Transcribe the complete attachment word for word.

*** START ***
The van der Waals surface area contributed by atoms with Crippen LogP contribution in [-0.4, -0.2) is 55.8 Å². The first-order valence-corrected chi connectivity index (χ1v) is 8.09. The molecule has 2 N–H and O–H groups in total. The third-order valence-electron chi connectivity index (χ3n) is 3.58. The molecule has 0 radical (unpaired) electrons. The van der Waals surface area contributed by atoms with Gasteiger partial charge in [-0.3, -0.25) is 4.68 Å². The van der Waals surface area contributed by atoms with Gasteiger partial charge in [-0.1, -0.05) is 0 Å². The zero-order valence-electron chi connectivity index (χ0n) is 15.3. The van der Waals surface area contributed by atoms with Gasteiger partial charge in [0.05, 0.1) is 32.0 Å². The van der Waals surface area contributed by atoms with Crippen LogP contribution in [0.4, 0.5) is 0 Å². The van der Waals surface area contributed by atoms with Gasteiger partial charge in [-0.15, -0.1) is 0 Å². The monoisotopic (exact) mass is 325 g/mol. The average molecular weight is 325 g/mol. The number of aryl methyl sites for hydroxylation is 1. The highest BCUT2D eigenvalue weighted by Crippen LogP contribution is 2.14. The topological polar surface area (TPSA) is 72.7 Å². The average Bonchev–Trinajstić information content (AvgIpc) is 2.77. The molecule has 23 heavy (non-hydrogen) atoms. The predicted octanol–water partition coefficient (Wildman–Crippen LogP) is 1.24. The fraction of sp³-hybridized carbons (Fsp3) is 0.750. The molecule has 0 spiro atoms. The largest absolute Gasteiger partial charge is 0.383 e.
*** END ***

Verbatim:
The van der Waals surface area contributed by atoms with Crippen LogP contribution in [-0.4, -0.2) is 55.8 Å². The first-order valence-corrected chi connectivity index (χ1v) is 8.09. The molecule has 2 N–H and O–H groups in total. The third-order valence-electron chi connectivity index (χ3n) is 3.58. The molecule has 0 radical (unpaired) electrons. The van der Waals surface area contributed by atoms with Gasteiger partial charge in [-0.3, -0.25) is 4.68 Å². The van der Waals surface area contributed by atoms with Gasteiger partial charge in [-0.1, -0.05) is 0 Å². The zero-order valence-electron chi connectivity index (χ0n) is 15.3. The van der Waals surface area contributed by atoms with Gasteiger partial charge in [0.05, 0.1) is 32.0 Å². The van der Waals surface area contributed by atoms with Crippen LogP contribution in [0.4, 0.5) is 0 Å². The van der Waals surface area contributed by atoms with Gasteiger partial charge in [-0.15, -0.1) is 0 Å². The monoisotopic (exact) mass is 325 g/mol. The average molecular weight is 325 g/mol. The number of aryl methyl sites for hydroxylation is 1. The highest BCUT2D eigenvalue weighted by Crippen LogP contribution is 2.14. The topological polar surface area (TPSA) is 72.7 Å². The average Bonchev–Trinajstić information content (AvgIpc) is 2.77. The molecule has 23 heavy (non-hydrogen) atoms. The predicted octanol–water partition coefficient (Wildman–Crippen LogP) is 1.24. The fraction of sp³-hybridized carbons (Fsp3) is 0.750. The molecule has 0 spiro atoms. The largest absolute Gasteiger partial charge is 0.383 e.